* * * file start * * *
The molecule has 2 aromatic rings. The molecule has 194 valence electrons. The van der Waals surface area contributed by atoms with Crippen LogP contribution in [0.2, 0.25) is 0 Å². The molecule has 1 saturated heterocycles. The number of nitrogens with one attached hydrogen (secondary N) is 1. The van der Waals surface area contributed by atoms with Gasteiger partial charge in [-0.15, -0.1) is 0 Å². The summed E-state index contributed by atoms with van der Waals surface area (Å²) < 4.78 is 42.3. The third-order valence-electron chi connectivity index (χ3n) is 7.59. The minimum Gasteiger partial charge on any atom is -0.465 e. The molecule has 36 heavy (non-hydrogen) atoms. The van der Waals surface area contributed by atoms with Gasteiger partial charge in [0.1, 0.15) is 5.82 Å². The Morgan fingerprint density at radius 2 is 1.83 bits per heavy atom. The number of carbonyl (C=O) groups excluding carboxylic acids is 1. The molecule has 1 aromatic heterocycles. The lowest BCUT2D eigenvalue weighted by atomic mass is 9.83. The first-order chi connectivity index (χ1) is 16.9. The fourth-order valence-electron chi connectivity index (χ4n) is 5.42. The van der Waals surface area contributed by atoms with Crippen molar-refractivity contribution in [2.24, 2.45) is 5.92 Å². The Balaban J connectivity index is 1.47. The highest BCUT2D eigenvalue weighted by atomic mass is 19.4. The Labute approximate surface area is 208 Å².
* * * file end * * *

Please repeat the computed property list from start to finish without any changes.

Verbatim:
The molecule has 2 aromatic rings. The molecule has 194 valence electrons. The van der Waals surface area contributed by atoms with Crippen LogP contribution in [0.2, 0.25) is 0 Å². The molecule has 1 saturated heterocycles. The number of nitrogens with one attached hydrogen (secondary N) is 1. The van der Waals surface area contributed by atoms with Gasteiger partial charge in [-0.15, -0.1) is 0 Å². The summed E-state index contributed by atoms with van der Waals surface area (Å²) < 4.78 is 42.3. The third-order valence-electron chi connectivity index (χ3n) is 7.59. The minimum Gasteiger partial charge on any atom is -0.465 e. The molecule has 36 heavy (non-hydrogen) atoms. The van der Waals surface area contributed by atoms with Gasteiger partial charge in [0.1, 0.15) is 5.82 Å². The Morgan fingerprint density at radius 2 is 1.83 bits per heavy atom. The number of carbonyl (C=O) groups excluding carboxylic acids is 1. The molecule has 1 aromatic heterocycles. The lowest BCUT2D eigenvalue weighted by atomic mass is 9.83. The first-order chi connectivity index (χ1) is 16.9. The fourth-order valence-electron chi connectivity index (χ4n) is 5.42. The van der Waals surface area contributed by atoms with Crippen molar-refractivity contribution in [2.24, 2.45) is 5.92 Å². The Balaban J connectivity index is 1.47. The highest BCUT2D eigenvalue weighted by atomic mass is 19.4. The Labute approximate surface area is 208 Å².